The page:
An article in the Huffington Post proposes a novel alternative to the existing prisons system, prisons that are run by non-profit organizations (Huffington Post, “Nonprofit Floats Unusual Alternative To Private Prison”). The author, Saki Knafo, describes how “Citizens United for the Rehabilitation of Errants, or CURE, a prison reform group comprised mainly of former inmates, wants to convert a private jail in D.C. into what they say would be the first nonprofit lockup in the country, if not the world.”
America’s willingness to explore new alternatives to prison makes perfect sense, when you recognize that there is nothing especially “traditional” or sacrosanct about the use of imprisonment. Prison as an institution is only a little over two hundred years old. Imprisonment,, while the conventional response to criminal behavior today, was a rare and radical departure from the “Community-Based Sanctions” in place some 200 years ago.
As one commentator put it, “It is ironic and yet oddly appropriate that although eighteenth century America turned to imprisonment because alternative punishments had lost their ability to shame, late twentieth century America is turning to alternative punishments because imprisonment has lost its ability to deter and rehabilitate.” (Dan Kahan What do Alternative Punishments Mean; 63 U.Chi.L.Rev.591, p.631)
Even the prestigious Conference of Chief Justices, (made up of all fifiy State Supreme Court Justices) have passed unanimous resolutions in 2000, 2004, and 2008 acknowledging as much, “drug court and problem-solving court principles and methods have demonstrated great success in addressing certain complex social problems, such as recidivism, that are not effectively addressed by the traditional legal process”.
Living in a time when society has substantially broken down, where people lead isolated lives and where societal pressure may be minimal, community based courts have the potential to provide a structure for the rehabilitation of the offender, providing guidance, support, resources, and control where none had existed before.
In other words, the overuse of “imprisonment” is a choice that we have made, but can unmake, returning to our historical and traditional community-based responses to criminality.
[Click on video above, for “Slideshow” of San Francisco Reentry Court Family and Friends’ Barbecue]
THE BEST OF: The following article, initially published on Feb. 1, 2009, describes how Community remains the most effective means of behavioral control, and the most important factor in a successful court-based reentry process.
The powerful National Reentry Movement is substantially local government, community and volunteer driven. Reentry Court judges and other practitioners need to accept the notion that they can be a critical part of reentry reform, without being the controlling force.
The Reentry Court is the Drug Court model writ large. But conventional drug court processes and dynamics often stray from the model, and may not work well for a reentry court. Drug courts, for better or worse, are insular creatures of a judicial system, with judicial concerns; finding funding to support court structure, expanding resources to create effective court programs, and often dictating policy to a small group of community-based organizations (non-profit and otherwise). The historical reason for the court’s insularity are, to a significant extent, based on the courts’ fear of being monitored or controlled by outside organizations and individuals.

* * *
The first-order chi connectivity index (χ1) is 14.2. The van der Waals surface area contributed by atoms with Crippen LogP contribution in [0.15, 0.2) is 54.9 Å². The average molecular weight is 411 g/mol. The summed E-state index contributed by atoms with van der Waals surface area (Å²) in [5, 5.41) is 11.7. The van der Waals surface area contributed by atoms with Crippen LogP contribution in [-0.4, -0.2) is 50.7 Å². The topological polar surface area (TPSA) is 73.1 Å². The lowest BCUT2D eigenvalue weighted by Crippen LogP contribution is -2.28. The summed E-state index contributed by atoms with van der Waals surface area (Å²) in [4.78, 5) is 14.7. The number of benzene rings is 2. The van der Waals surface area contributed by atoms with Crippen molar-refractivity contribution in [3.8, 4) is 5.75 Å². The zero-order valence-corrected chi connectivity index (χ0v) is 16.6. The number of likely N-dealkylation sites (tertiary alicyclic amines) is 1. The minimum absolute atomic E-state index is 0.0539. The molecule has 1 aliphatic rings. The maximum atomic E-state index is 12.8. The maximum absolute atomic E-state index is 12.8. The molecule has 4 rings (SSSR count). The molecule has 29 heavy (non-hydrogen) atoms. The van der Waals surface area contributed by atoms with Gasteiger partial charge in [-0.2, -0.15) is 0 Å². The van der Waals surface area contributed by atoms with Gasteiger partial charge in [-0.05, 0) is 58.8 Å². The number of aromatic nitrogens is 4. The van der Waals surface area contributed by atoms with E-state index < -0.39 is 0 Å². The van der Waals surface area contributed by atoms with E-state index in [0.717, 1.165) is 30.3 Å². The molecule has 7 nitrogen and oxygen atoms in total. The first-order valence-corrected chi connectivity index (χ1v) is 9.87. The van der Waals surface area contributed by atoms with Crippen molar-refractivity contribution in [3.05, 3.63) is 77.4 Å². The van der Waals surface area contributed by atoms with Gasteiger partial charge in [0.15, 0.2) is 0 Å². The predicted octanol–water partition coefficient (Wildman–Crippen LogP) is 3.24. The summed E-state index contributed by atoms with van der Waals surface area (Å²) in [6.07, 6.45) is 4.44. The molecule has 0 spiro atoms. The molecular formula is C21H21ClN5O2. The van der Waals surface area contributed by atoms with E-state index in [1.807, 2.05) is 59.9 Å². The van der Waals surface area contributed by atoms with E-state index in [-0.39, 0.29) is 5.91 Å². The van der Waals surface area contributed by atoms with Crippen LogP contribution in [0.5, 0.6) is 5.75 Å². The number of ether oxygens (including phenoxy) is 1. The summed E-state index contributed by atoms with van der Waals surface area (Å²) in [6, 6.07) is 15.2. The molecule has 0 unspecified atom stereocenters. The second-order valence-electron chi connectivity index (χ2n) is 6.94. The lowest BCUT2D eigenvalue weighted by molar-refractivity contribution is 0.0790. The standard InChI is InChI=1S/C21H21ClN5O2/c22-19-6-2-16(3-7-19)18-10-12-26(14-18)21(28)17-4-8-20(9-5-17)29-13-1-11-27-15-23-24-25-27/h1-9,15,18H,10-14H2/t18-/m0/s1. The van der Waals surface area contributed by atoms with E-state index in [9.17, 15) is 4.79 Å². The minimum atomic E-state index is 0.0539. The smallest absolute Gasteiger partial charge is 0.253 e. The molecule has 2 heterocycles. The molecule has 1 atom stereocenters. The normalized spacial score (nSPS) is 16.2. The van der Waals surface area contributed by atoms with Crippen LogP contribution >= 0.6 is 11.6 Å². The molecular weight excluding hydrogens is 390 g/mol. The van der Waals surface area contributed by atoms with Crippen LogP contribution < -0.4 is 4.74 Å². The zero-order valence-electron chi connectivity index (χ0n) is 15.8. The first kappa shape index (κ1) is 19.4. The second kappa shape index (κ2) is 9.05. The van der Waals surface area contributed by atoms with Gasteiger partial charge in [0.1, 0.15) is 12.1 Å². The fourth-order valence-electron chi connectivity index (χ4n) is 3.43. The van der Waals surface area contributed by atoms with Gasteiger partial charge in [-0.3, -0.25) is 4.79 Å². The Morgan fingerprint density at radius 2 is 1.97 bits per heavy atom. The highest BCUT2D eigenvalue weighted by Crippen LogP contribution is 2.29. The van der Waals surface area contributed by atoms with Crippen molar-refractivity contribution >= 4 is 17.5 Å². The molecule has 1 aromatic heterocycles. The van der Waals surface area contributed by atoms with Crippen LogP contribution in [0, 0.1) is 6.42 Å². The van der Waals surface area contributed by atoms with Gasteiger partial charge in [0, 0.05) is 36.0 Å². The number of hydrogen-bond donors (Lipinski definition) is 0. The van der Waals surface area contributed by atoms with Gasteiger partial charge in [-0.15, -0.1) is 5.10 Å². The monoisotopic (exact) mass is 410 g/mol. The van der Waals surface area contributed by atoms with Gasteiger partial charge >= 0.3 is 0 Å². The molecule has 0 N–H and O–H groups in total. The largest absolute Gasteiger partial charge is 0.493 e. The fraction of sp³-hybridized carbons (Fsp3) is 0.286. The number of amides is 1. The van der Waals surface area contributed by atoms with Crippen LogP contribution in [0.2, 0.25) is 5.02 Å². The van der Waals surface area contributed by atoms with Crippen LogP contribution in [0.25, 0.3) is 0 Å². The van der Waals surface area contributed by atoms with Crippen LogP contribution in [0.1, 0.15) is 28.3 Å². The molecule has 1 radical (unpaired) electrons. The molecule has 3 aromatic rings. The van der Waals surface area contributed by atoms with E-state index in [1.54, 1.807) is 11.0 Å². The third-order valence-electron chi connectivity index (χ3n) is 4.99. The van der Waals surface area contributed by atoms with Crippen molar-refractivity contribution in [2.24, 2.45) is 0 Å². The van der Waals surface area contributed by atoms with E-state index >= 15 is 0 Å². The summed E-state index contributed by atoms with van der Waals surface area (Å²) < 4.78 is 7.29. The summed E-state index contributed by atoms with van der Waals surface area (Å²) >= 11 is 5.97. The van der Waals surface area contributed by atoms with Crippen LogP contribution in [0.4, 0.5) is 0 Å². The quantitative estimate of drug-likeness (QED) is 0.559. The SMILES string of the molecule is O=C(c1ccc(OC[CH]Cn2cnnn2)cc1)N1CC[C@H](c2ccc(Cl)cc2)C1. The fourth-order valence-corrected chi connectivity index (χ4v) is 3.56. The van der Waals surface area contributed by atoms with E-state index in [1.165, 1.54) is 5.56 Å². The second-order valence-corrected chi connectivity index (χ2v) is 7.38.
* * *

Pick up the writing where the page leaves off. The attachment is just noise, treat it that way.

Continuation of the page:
Our problem, is that an insular/controlling court can negatively impacts the problem-solving court field, (and the reentry court, in particular) by limiting the court’s ability to work within the community. While the courts should provide needed focus and participant accountability, the Reentry Community derives its extraordinary influence and impact from local government, as well as faith-based, fraternal, and other participating non- profit organizations. The federal government, in its ground breaking “Second Chance Act”, has taken an important step toward recognizing the importance of local community.
Let’s not forget that Problem-solving courts work, in large part because they emmulate (often, without realizing it) the most effective means of behavioral control, the communtiy itself. It is when community began to break down in the U.S. (about 200 years ago) that prisons were created, ultimately usurping the function that historically resided in the community ( See: An Introduction To Community-Based Courts).
Therer is an important final justification for looking to community for support, collaboration, and resources. While reentry funds are pouring into our communities from state and federal sources, in a desperate attempt to staunch overcrowded prisons and failed reentry strategies, there is no guarantee that those funds will continue to flow. Community is the most effective and least expensive resource available to the reentry court. Faith-based, fraternal, and othe volunteer organizations, are the foot soldiers of the reentry movement and stand ready to make a major contribution to your reentry court program; committed to restoring and healing their communites as they have from time immemorial. We, in the criminal justice system, need to engage them as equals and partners. The first question you and your court/community may need to ask, is what is your relationship with the greater community, are you an active member of your community’s “reentry task force”, and how can you strengthen the community of intervenors needed to meet the challenge of the returning ex-offender?
[Note: While the document below, was written in 1993, the issue of community-based funding for community-based courts remains unresolved: see Co-Funding Of Community-Based Courts ].